How many houses can you get to – It’s Halloween. Time to trick or treat. How long will it take you to get to all of these houses? This is a very open-ended task, counting, trick or treating strategies, distance and more.
Make a ghost costume from a sheet – In this activity young students can reason about the potential of a sheet, cut in a very defined circular shape, becoming a Halloween ghost costume. Notions of head diameter, sheet length, less than and greater than will all come into their reasoning.
Do you want to collect the most candy? – Use your student’s Halloween enthusiasm to do a study on volumes. We’ve created an activity that asks students to calculate the volume of candy containers that are silly and intriguing. Skip the cone and the sphere to make this activity more useful for 5th or 6th graders or include the whole activity to challenge with a little bit of percent work.
Vampire bats – We’ve found lots of interesting metric and customary unit facts about Vampire bats and asked students to relate those facts to measurements that they are familiar with.
Candy deals – We found big mixed bags of candy at really good prices … we think. Students are asked to decide which would be the best deal and the worst deal on candy. They can also create their own mixed bags. This activity has unit pricing, philosophy of candy collecting, and Excel if you would like to use technology.
Chocolate and area – In this activity students approximate the volume (through finding the morsel’s base area) of three different pieces of chocolate. The chocolates are shaped like a heart, a bat (for Halloween) and a chocolate turtle irregular shape.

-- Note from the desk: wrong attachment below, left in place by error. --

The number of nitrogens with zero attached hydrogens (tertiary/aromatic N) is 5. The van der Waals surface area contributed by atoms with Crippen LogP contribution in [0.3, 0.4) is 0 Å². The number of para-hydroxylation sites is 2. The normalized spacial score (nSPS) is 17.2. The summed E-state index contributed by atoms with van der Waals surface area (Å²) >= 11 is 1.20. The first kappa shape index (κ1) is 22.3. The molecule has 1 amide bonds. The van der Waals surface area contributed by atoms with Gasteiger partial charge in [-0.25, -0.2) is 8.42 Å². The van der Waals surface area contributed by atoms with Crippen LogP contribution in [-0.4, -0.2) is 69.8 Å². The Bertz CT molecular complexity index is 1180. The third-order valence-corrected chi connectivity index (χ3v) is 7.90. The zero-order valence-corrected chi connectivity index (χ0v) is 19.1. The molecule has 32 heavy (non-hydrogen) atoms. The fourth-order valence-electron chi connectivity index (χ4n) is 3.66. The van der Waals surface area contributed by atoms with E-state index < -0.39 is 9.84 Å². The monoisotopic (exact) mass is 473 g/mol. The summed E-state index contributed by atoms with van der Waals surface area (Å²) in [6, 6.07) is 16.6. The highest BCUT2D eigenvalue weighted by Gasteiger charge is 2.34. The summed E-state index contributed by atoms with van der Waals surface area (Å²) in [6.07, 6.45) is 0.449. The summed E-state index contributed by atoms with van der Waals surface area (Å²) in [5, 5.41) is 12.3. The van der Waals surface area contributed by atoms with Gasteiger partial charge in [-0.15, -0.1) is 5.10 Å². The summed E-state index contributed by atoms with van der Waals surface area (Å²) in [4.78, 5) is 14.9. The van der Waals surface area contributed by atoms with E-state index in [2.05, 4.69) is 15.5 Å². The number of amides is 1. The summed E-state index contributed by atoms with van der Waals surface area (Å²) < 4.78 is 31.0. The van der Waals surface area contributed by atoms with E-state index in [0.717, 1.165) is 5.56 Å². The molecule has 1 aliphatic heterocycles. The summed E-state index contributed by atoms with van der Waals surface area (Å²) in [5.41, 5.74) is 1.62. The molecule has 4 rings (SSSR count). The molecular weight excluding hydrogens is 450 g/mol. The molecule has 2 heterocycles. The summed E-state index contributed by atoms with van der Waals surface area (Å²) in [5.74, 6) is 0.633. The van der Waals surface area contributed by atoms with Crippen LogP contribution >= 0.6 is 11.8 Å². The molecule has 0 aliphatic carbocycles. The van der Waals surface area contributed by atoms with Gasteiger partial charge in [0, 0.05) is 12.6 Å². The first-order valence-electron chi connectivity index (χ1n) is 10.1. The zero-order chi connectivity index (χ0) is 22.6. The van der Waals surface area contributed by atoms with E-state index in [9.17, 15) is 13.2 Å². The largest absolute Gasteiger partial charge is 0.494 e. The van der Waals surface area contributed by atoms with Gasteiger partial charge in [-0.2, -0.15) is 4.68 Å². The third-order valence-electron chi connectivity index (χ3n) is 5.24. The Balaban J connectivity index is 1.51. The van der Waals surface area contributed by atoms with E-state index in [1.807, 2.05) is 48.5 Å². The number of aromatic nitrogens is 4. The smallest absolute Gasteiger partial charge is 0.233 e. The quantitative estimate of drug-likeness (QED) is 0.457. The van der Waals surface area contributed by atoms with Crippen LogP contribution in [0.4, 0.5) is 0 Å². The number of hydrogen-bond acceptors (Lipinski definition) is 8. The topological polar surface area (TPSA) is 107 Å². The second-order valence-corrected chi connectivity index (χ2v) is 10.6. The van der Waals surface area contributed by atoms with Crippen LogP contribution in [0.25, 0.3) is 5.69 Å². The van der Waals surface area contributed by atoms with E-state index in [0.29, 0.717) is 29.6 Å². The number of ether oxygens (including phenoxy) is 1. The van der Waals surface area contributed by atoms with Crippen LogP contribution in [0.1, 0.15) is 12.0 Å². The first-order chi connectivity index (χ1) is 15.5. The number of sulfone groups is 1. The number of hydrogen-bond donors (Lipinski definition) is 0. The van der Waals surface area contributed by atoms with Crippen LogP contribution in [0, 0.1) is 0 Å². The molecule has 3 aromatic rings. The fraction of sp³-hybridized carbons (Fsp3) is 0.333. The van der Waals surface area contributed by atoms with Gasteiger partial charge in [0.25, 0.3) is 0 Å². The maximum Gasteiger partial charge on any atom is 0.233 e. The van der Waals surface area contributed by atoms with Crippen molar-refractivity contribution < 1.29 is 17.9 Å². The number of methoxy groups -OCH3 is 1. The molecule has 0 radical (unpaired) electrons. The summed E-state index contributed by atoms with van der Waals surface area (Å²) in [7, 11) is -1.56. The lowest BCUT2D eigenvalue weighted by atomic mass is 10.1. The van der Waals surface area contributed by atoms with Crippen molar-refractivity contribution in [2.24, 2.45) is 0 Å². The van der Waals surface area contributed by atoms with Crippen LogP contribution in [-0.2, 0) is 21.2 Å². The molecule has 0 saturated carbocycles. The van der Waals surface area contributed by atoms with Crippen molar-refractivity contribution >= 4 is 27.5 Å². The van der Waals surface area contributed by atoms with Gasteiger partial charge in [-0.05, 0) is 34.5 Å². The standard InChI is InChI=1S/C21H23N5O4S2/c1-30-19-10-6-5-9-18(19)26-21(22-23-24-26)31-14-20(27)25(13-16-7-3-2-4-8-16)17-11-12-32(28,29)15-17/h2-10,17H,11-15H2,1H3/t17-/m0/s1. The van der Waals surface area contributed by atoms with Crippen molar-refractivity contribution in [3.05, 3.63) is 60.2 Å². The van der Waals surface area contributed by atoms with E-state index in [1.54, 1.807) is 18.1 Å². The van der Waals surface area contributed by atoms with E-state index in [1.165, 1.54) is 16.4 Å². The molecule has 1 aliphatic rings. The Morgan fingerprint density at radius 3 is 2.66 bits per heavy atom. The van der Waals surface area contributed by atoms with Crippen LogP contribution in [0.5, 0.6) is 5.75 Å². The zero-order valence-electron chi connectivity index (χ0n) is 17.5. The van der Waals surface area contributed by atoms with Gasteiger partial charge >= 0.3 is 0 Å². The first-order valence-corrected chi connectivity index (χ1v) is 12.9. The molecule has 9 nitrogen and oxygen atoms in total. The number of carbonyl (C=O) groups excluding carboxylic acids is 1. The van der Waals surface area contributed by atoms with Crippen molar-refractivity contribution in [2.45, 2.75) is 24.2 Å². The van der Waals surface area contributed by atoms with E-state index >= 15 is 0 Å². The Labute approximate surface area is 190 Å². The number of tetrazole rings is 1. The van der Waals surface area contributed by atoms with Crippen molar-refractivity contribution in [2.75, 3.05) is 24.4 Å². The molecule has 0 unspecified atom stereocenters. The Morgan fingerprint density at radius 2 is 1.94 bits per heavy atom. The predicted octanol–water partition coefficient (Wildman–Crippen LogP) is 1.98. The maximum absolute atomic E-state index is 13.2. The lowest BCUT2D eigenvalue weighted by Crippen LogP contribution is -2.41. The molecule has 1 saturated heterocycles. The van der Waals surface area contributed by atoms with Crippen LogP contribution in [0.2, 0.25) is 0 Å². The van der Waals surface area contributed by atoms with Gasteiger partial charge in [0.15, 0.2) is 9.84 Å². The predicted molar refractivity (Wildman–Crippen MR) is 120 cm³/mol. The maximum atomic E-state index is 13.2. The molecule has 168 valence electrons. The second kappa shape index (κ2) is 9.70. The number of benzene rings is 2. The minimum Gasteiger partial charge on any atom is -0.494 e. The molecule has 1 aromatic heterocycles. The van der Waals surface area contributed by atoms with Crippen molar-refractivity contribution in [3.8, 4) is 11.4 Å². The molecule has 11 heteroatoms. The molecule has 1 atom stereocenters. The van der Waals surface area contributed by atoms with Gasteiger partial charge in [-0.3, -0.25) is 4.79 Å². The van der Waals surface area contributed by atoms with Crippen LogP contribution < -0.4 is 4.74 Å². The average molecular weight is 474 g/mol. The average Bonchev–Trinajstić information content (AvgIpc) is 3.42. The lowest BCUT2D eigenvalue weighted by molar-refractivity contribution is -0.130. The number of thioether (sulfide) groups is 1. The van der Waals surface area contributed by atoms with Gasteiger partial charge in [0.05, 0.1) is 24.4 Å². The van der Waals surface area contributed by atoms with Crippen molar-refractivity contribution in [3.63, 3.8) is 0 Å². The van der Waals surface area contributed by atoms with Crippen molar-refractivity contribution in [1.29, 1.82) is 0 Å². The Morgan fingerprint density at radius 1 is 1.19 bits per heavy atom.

Cheap-Tole? – For Halloween 2015, Chipotle is offering $3 burritos to customer who come in dressed in their Halloween costumes (with something “unnecessary” added) after 4 p.m. on October 31st. Chipotle will donate up to one million dollars to the Chipotle Cultivate Foundation.
- How realistic is it for Chipolte to raise one million dollars?
- What more information would you like to have to decide if this is even possible?
Holiday candy sales – This activity asks students to translate a pie chart of information on candy sales to actual dollars spent for Halloween, Easter, Christmas and Hanuka, and Valentine’s Day.
How many pies would this behemoth make? – Students use proportions to calculate the quantities of pumpkin puree and the number of pumpkin pies that could be made from one of these huge, world record winning pumpkins.
Pumpkin pie – How many pies should I make? How much of each ingredient will I need? What quantities should I buy at the grocery store? Engage your students in estimation, multiplication of fractions and proportional reasoning.
How much should a World Series commercial cost? – Students compare the cost and viewership of a World Series ad to a super Bowl ad and, using line of best fit, approximate future World Series ads.
Scary costumes – Every year Americans spend lots of money on Halloween and Halloween costumes. Use Brian’s data on Halloween spending in America to engage your students in an analysis of the ratios of population, participation, and money spent in honor of October 31st.
The Ghost Whisperer – This activity isn’t about Halloween but its ghost title might make it appropriate. Students try to figure out why this magic-seeming crystal ball can always predict correctly. They create viable arguments to validate their reasoning either through discovering patterns or algebra. Fun!